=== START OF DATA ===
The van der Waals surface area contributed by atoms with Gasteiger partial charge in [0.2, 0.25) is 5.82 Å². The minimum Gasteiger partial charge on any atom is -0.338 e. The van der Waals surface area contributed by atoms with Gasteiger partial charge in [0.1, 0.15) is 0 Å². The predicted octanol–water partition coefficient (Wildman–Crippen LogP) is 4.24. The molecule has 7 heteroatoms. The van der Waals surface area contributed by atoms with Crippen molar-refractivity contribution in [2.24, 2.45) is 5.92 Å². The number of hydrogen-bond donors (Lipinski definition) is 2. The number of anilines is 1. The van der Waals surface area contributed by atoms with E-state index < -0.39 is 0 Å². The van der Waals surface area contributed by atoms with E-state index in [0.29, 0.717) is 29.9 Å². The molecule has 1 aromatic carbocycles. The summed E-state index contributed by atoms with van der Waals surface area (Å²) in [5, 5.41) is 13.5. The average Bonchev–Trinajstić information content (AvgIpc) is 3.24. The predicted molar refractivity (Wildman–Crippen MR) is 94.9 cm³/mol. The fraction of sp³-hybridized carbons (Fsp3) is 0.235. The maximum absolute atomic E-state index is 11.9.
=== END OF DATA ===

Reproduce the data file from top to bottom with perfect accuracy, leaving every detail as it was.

The van der Waals surface area contributed by atoms with Gasteiger partial charge in [0.2, 0.25) is 5.82 Å². The minimum Gasteiger partial charge on any atom is -0.338 e. The van der Waals surface area contributed by atoms with Gasteiger partial charge in [0.1, 0.15) is 0 Å². The predicted octanol–water partition coefficient (Wildman–Crippen LogP) is 4.24. The molecule has 7 heteroatoms. The van der Waals surface area contributed by atoms with Crippen molar-refractivity contribution in [2.24, 2.45) is 5.92 Å². The number of hydrogen-bond donors (Lipinski definition) is 2. The number of anilines is 1. The van der Waals surface area contributed by atoms with E-state index < -0.39 is 0 Å². The van der Waals surface area contributed by atoms with E-state index in [0.29, 0.717) is 29.9 Å². The molecule has 1 aromatic carbocycles. The summed E-state index contributed by atoms with van der Waals surface area (Å²) in [5, 5.41) is 13.5. The average Bonchev–Trinajstić information content (AvgIpc) is 3.24. The predicted molar refractivity (Wildman–Crippen MR) is 94.9 cm³/mol. The fraction of sp³-hybridized carbons (Fsp3) is 0.235. The maximum absolute atomic E-state index is 11.9.